Apple: Need ‘concrete reason or a legal requirement’ to remove betting apps from App Store

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Responding to the Centre’s directives to remove betting apps from the app store, Apple, while not refusing to comply, has asked for a “concrete reason or a legal requirement” to follow them. The company contented that those betting apps were legal in other countries which makes it difficult to ban them “arbitrarily” in India without a proper reasoning.

Back in February, the Ministry of Electronics and Information Technology (MeitY) banned 138 gambling and betting apps. These included some of the most infamous apps such as Betway, Lotus365, FairPlay and others. Apple said that it has removed Betway and has asked MeitY for app identification numbers for other apps which are needed to be banned.

As per the sources Apple has three options after takedown orders are issued –
1. Refuse to comply and provide a valid reason
2. Seek legal recourse
3. Comply with the orders

Speaking to The Economic Times, eminent technology and gaming lawyer Jay Sayta stated that the wording of Section 69A of the IT Act might have provided a loophole to Apple.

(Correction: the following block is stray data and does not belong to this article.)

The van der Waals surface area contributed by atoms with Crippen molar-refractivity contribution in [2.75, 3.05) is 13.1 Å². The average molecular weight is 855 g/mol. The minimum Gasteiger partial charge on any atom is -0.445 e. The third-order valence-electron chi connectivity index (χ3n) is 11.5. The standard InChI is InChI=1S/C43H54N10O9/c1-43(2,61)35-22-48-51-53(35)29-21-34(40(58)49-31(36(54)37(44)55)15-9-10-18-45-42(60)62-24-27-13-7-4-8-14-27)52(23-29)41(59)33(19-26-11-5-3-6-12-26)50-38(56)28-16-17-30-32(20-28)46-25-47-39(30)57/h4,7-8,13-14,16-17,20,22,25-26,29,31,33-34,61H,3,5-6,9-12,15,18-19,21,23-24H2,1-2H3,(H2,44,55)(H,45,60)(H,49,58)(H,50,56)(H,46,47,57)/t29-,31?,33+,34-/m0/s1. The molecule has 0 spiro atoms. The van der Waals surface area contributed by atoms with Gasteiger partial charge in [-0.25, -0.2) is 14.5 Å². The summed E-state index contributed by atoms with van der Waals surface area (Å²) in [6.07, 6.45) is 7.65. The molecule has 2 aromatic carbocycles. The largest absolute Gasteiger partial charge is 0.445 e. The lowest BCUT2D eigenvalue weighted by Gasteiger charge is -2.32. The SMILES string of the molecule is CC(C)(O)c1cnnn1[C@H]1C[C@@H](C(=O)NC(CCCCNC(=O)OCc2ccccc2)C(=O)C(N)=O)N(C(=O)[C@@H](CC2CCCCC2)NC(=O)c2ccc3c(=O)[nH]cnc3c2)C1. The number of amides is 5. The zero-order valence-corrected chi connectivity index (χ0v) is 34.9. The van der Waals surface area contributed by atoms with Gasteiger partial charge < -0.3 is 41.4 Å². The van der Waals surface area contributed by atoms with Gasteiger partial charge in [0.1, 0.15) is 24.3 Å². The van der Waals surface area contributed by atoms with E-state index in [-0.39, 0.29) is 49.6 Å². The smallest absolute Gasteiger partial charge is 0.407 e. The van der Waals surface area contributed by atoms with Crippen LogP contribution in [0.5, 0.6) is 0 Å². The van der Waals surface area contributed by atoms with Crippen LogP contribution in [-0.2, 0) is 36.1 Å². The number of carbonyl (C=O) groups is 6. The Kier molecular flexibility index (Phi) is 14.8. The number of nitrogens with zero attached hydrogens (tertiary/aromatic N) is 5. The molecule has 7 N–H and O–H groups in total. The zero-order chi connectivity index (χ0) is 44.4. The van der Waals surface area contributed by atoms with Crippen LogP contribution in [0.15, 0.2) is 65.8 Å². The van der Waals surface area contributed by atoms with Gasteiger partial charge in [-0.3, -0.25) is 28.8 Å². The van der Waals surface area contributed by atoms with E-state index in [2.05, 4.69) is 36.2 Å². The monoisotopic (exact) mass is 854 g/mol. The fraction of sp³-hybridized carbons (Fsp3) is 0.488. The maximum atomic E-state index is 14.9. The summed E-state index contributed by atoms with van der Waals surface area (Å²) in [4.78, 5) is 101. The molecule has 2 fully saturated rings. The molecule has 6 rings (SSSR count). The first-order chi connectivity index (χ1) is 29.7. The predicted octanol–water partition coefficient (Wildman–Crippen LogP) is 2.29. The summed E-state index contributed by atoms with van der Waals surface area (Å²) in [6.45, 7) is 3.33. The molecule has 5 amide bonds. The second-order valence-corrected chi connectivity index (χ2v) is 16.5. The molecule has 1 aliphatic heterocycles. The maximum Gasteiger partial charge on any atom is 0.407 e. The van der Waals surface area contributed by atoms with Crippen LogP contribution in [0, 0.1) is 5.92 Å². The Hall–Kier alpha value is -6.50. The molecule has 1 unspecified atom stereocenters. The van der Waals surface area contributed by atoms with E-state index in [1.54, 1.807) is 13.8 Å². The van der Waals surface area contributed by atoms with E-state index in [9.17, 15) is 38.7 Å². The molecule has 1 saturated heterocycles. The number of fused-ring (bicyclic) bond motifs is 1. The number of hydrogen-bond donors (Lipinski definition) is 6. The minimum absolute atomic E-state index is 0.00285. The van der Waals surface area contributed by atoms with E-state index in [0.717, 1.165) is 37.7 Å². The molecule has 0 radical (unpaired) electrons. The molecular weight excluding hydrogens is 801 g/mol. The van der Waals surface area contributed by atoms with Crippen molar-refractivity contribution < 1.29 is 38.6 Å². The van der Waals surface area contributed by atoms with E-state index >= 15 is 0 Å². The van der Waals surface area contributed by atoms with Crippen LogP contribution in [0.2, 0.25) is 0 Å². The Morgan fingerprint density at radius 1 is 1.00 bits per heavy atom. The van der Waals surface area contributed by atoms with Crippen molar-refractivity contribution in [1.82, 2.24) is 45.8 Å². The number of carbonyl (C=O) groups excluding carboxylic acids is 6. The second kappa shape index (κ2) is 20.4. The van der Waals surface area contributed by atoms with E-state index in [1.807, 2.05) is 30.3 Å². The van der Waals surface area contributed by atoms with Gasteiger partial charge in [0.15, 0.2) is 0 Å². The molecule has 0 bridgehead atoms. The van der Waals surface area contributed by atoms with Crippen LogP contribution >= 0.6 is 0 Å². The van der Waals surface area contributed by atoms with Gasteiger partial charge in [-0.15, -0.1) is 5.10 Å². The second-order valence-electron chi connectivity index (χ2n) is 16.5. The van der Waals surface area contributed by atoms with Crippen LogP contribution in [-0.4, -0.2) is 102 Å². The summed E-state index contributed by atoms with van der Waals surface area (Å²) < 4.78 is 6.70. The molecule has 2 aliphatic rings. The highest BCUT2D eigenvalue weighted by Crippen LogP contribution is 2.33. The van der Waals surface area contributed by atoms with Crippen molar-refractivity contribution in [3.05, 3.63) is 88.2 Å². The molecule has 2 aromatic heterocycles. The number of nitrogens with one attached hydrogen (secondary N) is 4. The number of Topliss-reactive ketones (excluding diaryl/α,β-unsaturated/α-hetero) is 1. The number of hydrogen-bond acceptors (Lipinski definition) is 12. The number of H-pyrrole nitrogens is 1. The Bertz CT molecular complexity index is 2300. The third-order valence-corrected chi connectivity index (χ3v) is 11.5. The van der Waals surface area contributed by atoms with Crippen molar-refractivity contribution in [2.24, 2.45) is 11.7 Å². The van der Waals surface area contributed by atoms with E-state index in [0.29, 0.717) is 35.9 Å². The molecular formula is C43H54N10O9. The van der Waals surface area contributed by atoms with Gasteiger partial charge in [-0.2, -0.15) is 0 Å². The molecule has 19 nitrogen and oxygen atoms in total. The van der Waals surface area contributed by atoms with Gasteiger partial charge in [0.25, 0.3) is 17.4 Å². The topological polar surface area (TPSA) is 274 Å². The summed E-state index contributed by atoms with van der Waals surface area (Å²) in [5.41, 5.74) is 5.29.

“The wording of Section 69A of the IT Act is broad and uses terms like public order, security of the state and sovereignty of the country and so on which doesn’t necessarily cover gambling and betting,” Sayta said.

“In 2010, CERT-In did not accede to Maharashtra government’s request to block betting website Betfair stating that they could not take down some content because it was not violating the clauses of Section 69A. So, it is possible that Apple too made a case along these lines,” he added.

After the new rules for online gaming were announced by Minister of State for MeitY, Rajeev Chandrasekhar, Apple was told to ensure that apps involving betting or wagering needed to be removed. As per the new rules the online gaming sector will be regulated through SROs who will decide which apps should be approved.

Managing partner at Krida Legal, Vidushpat Singhania, believes that the decision to ban these betting apps and websites might have been taken too soon as the SROs are yet to be formed.

“The fact that SROs/SRBs are still to be constituted and recognised by MeitY, could be the reason why it could be considered that the trigger has been pulled a little too soon, when it comes to banning these apps,” Singhania said.

“Betting and gambling is a state subject and while the Centre has come out with overarching guidelines for the online space, the power to classify whether an activity falls within the remit of betting and gambling in compliance with judicial precedent lies with the states,” he added.

Rakesh Maheshwari, in a recent interview, also spoke on the same lines.


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